60 research outputs found

    Systematic Property Risk: Quantifying UK Property Betas 1983-2005

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    The increased frequency in reporting UK property performance figures, coupled with the acceptance of the IPD database as the market standard, has enabled property to be analysed on a comparable level with other more frequently traded assets. The most widely utilised theory for pricing financial assets, the Capital Asset Pricing Model (CAPM), gives market (systematic) risk, beta, centre stage. This paper seeks to measure the level of systematic risk (beta) across various property types, market conditions and investment holding periods. This paper extends the authors’ previous work on investment holding periods and how excess returns (alpha) relate to those holding periods. We draw on the uniquely constructed IPD/Gerald Eve transactions database, containing over 20,000 properties over the period 1983-2005. This research allows us to confirm our initial findings that properties held over longer periods perform in line with overall market performance. One implication of this is that over the long-term performance may be no different from an index tracking approach.Real Estate, Risk, Property, Betas

    Drivers of Fund Performance: A Panel Data Analysis

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    The principle aim of this research is to elucidate the factors driving the total rate of return of non-listed funds using a panel data analytical framework. In line with previous results, we find that core funds exhibit lower yet more stable returns than value-added and, in particular, opportunistic funds, both cross-sectionally and over time. After taking into account overall market exposure, as measured by weighted market returns, the excess returns of value-added and opportunity funds are likely to stem from: high leverage, high exposure to development, active asset management and investment in specialized property sectors. A random effects estimation of the panel data model largely confirms the findings obtained from the fixed effects model. Again, the country and sector property effect shows the strongest significance in explaining total returns. The stock market variable is negative which hints at switching effects between competing asset classes. For opportunity funds, on average, the returns attributable to gearing are three times higher than those for value added funds and over five times higher than for core funds. Overall, there is relatively strong evidence indicating that country and sector allocation, style, gearing and fund size combinations impact on the performance of unlisted real estate funds.unlisted real estate funds, performance analysis, commercial real estate, panel data analysis

    An Evaluation Of The Performance Of UK Real Estate Forecasters

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    Given the significance of forecasting in real estate investment decisions, this paper investigates forecast uncertainty and disagreement in real estate market forecasts. It compares the performance of real estate forecasters with non-real estate forecasters. Using the Investment Property Forum (IPF) quarterly survey amongst UK independent real estate forecasters and a similar survey of macro-economic and capital market forecasters, these forecasts are compared with actual performance to assess a number of forecasting issues in the UK over 1999-2004, including forecast error, bias and consensus. The results suggest that both groups are biased, less volatile compared to market returns and inefficient in that forecast errors tend to persist. The strongest finding is that forecasters display the characteristics associated with a consensus indicating herding.Real Estate Forecasting, Forecast Accuracy, Forecast Disagreement, Individual Forecast, Consensus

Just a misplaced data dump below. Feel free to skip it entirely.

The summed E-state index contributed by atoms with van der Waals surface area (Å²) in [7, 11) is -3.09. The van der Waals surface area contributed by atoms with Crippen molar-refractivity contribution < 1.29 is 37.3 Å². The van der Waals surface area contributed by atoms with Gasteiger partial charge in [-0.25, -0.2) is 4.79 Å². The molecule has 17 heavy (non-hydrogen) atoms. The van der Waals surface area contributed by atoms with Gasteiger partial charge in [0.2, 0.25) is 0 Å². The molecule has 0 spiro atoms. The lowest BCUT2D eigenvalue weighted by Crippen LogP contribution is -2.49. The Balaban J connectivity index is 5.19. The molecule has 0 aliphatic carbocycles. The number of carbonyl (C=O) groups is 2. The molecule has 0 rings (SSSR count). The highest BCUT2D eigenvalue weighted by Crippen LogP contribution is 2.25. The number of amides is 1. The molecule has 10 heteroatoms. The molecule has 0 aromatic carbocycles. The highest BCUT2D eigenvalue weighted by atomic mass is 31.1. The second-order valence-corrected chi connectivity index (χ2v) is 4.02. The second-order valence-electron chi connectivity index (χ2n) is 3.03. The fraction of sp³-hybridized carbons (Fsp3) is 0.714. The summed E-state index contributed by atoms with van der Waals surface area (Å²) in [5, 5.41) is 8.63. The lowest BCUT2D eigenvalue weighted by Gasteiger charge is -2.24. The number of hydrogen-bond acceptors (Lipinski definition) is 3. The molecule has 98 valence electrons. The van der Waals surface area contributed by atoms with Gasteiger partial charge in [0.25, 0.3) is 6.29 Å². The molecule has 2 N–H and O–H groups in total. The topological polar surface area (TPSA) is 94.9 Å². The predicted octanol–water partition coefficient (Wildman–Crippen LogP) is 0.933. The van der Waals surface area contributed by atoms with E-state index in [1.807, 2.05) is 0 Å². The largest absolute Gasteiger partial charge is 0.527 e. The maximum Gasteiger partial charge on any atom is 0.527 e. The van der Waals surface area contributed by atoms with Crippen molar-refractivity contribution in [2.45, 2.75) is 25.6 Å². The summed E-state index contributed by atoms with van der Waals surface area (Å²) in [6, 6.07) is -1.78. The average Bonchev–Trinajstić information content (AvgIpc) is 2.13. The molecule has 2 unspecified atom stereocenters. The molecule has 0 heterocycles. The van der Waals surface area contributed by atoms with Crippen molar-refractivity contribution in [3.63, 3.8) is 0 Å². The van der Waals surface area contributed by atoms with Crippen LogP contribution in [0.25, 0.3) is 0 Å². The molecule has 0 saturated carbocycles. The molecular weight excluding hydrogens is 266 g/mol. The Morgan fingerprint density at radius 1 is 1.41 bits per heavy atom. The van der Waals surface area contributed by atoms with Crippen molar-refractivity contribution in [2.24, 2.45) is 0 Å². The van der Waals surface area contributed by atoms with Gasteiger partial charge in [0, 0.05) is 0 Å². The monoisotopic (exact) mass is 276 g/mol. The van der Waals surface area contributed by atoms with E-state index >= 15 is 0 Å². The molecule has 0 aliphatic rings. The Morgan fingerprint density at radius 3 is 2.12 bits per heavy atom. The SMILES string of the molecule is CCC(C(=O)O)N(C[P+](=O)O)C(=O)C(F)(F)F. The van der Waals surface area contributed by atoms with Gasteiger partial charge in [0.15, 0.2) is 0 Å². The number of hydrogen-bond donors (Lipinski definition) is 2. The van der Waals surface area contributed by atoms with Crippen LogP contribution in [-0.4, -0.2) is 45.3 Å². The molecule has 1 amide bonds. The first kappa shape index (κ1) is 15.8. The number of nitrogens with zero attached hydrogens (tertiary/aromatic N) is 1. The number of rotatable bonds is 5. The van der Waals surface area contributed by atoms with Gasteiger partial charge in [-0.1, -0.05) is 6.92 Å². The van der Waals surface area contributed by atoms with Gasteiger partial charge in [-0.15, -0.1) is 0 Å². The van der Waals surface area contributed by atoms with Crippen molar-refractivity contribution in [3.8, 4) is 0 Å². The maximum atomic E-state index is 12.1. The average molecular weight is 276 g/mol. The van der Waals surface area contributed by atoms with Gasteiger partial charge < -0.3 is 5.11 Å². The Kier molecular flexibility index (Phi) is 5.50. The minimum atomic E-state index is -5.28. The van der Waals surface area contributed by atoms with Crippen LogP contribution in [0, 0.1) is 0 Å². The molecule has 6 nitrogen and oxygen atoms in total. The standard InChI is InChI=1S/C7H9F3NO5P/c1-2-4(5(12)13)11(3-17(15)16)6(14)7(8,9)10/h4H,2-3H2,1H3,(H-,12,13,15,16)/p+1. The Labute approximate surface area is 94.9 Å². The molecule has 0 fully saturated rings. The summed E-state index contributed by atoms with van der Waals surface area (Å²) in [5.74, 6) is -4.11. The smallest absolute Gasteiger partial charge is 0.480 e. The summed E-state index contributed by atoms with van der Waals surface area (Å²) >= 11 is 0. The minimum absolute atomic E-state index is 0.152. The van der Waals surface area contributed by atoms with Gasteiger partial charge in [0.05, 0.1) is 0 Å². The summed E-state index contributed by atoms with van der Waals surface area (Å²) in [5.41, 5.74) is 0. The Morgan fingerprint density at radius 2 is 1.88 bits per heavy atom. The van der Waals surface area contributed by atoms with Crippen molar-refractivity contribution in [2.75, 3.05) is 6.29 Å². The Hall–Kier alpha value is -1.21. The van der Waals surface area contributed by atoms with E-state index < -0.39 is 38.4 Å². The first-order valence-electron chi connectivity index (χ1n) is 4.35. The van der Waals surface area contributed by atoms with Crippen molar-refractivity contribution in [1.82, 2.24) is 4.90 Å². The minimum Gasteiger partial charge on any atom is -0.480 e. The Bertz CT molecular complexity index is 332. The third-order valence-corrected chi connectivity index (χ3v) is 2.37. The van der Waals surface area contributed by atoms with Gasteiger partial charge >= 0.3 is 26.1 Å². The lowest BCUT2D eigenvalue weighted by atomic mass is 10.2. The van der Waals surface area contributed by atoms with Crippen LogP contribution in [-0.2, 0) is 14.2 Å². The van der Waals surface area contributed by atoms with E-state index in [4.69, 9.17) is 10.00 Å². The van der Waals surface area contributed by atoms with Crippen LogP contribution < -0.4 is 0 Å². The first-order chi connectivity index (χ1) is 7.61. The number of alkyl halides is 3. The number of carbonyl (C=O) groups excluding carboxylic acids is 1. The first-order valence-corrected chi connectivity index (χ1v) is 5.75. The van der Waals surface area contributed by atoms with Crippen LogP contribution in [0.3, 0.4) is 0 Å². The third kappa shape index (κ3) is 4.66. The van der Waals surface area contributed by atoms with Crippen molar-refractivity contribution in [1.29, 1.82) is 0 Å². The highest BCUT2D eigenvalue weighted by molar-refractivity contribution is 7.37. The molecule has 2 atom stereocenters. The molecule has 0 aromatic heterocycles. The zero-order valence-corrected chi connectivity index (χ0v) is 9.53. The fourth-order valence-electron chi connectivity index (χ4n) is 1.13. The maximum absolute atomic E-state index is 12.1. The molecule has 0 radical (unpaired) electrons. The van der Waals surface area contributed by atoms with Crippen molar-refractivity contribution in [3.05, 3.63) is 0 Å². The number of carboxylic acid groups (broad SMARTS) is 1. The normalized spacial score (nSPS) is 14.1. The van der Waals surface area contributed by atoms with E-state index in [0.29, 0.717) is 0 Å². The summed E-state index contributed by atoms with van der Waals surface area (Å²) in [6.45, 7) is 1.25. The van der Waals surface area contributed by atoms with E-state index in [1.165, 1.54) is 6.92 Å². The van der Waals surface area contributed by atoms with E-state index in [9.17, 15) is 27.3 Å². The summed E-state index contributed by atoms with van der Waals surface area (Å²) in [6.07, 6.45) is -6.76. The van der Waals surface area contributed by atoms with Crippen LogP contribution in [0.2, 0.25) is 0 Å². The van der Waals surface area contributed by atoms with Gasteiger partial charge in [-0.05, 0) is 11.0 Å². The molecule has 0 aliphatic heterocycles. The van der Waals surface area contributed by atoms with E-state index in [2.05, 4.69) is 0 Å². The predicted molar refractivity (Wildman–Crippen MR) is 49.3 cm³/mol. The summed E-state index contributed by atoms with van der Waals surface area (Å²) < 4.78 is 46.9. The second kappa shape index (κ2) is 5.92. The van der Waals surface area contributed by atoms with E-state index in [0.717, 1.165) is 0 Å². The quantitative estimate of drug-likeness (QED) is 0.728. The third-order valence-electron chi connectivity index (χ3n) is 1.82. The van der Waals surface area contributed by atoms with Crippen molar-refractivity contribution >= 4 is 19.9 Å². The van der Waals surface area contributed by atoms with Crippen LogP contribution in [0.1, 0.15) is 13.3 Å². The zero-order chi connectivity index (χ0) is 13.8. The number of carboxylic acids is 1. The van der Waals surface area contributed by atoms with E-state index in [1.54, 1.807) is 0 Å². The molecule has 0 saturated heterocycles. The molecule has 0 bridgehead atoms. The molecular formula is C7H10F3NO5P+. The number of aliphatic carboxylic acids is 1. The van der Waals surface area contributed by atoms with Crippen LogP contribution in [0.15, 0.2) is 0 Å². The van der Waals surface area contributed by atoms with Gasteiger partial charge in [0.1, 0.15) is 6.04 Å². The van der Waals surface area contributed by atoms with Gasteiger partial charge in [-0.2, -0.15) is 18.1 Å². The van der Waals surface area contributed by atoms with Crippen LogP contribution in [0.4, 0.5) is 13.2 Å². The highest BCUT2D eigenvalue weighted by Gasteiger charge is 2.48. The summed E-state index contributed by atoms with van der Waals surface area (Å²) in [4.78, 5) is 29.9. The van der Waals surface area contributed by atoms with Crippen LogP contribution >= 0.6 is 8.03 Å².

Forecasting UK Real Estate Cycle Phases With Leading Indicators: A Probit Approach

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    This paper examines the significance of widely used leading indicators of the UK economy for predicting the cyclical pattern of commercial real estate performance. The analysis uses monthly capital value data for UK industrials, offices and retail from the Investment Property Databank (IPD). Prospective economic indicators are drawn from three sources namely, the series used by the US Conference Board to construct their UK leading indicator and the series deployed by two private organisations, Lombard Street Research and NTC Research, to predict UK economic activity. We first identify turning points in the capital value series adopting techniques employed in the classical business cycle literature. We then estimate probit models using the leading economic indicators as independent variables and forecast the probability of different phases of capital values, that is, periods of declining and rising capital values. The forecast performance of the models is tested and found to be satisfactory. The predictability of lasting directional changes in property performance represents a useful tool for real estate investment decision-making.commercial real estate, turning points, leading indicators, probit models
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